Theoretical Foundations of Autonomic Computing

Theoretical Foundations of Autonomic Computing

Yingxu Wang (University of Calgary, Canada)
Copyright: © 2009 |Pages: 16
DOI: 10.4018/978-1-60566-170-4.ch012
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Abstract

Autonomic computing (AC) is an intelligent computing approach that autonomously carries out robotic and interactive applications based on goal- and inference-driven mechanisms. This chapter attempts to explore the theoretical foundations and technical paradigms of AC. It reviews the historical development that leads to the transition from imperative computing to AC. It surveys transdisciplinary theoretical foundations for AC such as those of behaviorism, cognitive informatics, denotational mathematics, and intelligent science. On the basis of this work, a coherent framework towards AC may be established for both interdisciplinary theories and application paradigms, which will result in the development of new generation computing architectures and novel information processing systems.
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Introduction1

Autonomic computing (AC) is a mimicry and simulation of the natural intelligence possessed by the brain using generic computers. This indicates that the nature of software in AC is the simulation and embodiment of human behaviors, and the extension of human capability, reachability, persistency, memory, and information processing speed.

The history towards AC may be traced back to the work on automata by Norbert Wiener, John von Neumann, Alan Turing, and Claude E. Shannon as early as in the 1940s (Wiener, 1948; von Neumann, 1946/58/63/66; Turing, 1950; Shannon, 1956; Rabin and Scott, 1959). In the same period, Warren McCulloch proposed the term of artificial intelligence (AI) (McCulloch, 1943/65/93), and S.C. Kleene analyzed the relations of automata and nerve nets (Kleene, 1956). Then, Bernard Widrow developed the technology of artificial neural networks in the 1950s (Widrow and Lehr, 1990). The concepts of robotics (Brooks, 1970) and expert systems (Giarrantans and Riley, 1989) were developed in the 1970s and 1980s, respectively. Then, intelligent systems (Meystel and Albus, 2002) and software agents (Negreponte, 1995; Jennings, 2000) emerged in the 1990s. These events and developments lead to the formation of the concept of AC.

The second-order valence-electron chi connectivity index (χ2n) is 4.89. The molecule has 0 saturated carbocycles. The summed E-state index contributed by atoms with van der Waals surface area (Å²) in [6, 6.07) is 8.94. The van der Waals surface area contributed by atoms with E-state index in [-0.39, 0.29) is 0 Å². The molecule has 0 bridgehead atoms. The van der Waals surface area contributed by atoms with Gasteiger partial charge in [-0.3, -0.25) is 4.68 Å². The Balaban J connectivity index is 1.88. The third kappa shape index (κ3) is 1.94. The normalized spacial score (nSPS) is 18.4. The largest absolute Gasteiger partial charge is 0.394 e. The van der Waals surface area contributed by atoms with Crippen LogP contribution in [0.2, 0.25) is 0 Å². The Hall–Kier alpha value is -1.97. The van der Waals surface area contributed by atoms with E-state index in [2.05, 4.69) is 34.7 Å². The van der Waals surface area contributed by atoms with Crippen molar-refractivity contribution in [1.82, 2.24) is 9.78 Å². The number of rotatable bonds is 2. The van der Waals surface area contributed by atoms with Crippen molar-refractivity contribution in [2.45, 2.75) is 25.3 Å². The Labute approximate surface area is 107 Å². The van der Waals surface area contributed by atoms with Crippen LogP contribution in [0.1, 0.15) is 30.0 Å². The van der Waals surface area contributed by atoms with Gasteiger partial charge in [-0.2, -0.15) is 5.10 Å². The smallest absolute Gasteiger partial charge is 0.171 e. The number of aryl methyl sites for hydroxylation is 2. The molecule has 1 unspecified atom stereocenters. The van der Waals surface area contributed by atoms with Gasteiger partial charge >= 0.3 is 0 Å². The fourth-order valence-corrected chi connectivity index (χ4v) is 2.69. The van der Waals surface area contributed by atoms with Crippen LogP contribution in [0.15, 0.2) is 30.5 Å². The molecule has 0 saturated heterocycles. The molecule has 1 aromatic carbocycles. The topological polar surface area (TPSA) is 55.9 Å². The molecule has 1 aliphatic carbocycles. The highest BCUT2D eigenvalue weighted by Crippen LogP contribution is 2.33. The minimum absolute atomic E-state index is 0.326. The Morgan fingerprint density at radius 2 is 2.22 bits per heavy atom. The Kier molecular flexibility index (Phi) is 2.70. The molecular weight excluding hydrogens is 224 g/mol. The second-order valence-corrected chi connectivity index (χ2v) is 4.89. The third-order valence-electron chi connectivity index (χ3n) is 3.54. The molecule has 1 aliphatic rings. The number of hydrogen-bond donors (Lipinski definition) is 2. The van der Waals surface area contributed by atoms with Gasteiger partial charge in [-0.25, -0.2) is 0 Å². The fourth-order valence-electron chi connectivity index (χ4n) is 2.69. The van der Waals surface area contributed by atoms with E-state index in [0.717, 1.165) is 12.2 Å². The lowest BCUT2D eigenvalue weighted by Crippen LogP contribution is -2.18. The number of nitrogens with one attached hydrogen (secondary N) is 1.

AC was first proposed by IBM in 2001 where it is perceived that “AC is an approach to self-managed computing systems with a minimum of human interference. The term derives from the body’s autonomic nervous system, which controls key functions without conscious awareness or involvement (IBM, 2001).” Various studies on AC have been reported following the IBM initiative (Pescovitz, 2002; Kephart and Chess, 2003; Murch, 2004). The cognitive informatics foundations of AC have been revealed in (Wang, 2002a/03a/03b/04/06b/06f/ 07a/07c; Wang and Kinsner, 2006). A paradigm of AC in term of cognitive machine has been surveyed in (Kinsner, 2007) and investigated in (Wang, 2006a; Wang, 2007b).

Based on cognitive informatics theories (Wang, 2002a; Wang, 2003a; Wang, 2007b), AC is proposed as a new and advanced technology for computing built upon the routine, algorithmic, and adaptive systems as shown in Table 1.

Table 1.
Classification of computing methodologies and systems
Behavior (O)
ConstantVariable
Event (I)ConstantRoutineAdaptive
VariableAlgorithmicAutonomic
Type of behaviorDeterministicNondeterministic

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Table of Contents
Acknowledgment
Yingxu Wang
Chapter 1
Yingxu Wang
Cognitive Informatics (CI) is a transdisciplinary enquiry of the internal information processing mechanisms and processes of the brain and natural... Sample PDF
The Theoretical Framework of Cognitive Informatics
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Chapter 2
Withold Kinsner
This chapter provides a review of Shannon and other entropy measures in evaluating the quality of materials used in perception, cognition, and... Sample PDF
Is Entropy Suitable to Characterize Data and Signals for Cognitive Informatics?
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Chapter 3
Ismael Rodríguez, Manuel Núñez, Fernando Rubio
Finite State Machines (FSM) are formalisms that have been used for decades to describe the behavior of systems. They can also provide an intelligent... Sample PDF
Cognitive Processes by using Finite State Machines
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Chapter 4
Yingxu Wang
An interactive motivation-attitude theory is developed based on the Layered Reference Model of the Brain (LRMB) and the Object-Attribute-Relation... Sample PDF
On the Cognitive Processes of Human Perception with Emotions, Motivations, and Attitudes
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Chapter 5
Qingyong Li, Zhiping Shi, Zhongzhi Shi
Sparse coding theory demonstrates that the neurons in the primary visual cortex form a sparse representation of natural scenes in the viewpoint of... Sample PDF
A Selective Sparse Coding Model with Embedded Attention Mechanism
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Chapter 6
Yingxu Wang
Theoretical research is predominately an inductive process, while applied research is mainly a deductive process. Both inference processes are based... Sample PDF